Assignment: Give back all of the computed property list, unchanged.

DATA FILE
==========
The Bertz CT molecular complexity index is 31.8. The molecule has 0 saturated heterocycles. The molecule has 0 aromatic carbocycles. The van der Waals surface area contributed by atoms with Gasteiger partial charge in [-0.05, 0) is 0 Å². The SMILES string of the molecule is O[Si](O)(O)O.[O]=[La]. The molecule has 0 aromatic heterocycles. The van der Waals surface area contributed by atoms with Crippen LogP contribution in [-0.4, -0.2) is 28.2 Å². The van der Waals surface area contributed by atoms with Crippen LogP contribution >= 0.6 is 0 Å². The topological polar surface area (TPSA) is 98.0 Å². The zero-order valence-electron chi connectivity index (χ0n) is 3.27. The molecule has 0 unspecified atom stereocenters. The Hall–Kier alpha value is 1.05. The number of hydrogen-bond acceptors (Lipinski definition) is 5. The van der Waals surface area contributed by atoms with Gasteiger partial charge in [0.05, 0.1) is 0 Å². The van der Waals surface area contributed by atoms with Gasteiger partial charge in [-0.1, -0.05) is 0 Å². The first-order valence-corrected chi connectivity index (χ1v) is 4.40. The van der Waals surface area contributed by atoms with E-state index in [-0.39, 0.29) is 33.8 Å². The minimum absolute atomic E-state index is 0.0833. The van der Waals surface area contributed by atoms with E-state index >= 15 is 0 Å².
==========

The Bertz CT molecular complexity index is 31.8. The molecule has 0 saturated heterocycles. The molecule has 0 aromatic carbocycles. The van der Waals surface area contributed by atoms with Gasteiger partial charge in [-0.05, 0) is 0 Å². The SMILES string of the molecule is O[Si](O)(O)O.[O]=[La]. The molecule has 0 aromatic heterocycles. The van der Waals surface area contributed by atoms with Crippen LogP contribution in [-0.4, -0.2) is 28.2 Å². The van der Waals surface area contributed by atoms with Crippen LogP contribution >= 0.6 is 0 Å². The topological polar surface area (TPSA) is 98.0 Å². The zero-order valence-electron chi connectivity index (χ0n) is 3.27. The molecule has 0 unspecified atom stereocenters. The Hall–Kier alpha value is 1.05. The number of hydrogen-bond acceptors (Lipinski definition) is 5. The van der Waals surface area contributed by atoms with Gasteiger partial charge in [0.05, 0.1) is 0 Å². The van der Waals surface area contributed by atoms with Gasteiger partial charge in [-0.1, -0.05) is 0 Å². The first-order valence-corrected chi connectivity index (χ1v) is 4.40. The van der Waals surface area contributed by atoms with E-state index in [-0.39, 0.29) is 33.8 Å². The minimum absolute atomic E-state index is 0.0833. The van der Waals surface area contributed by atoms with E-state index >= 15 is 0 Å².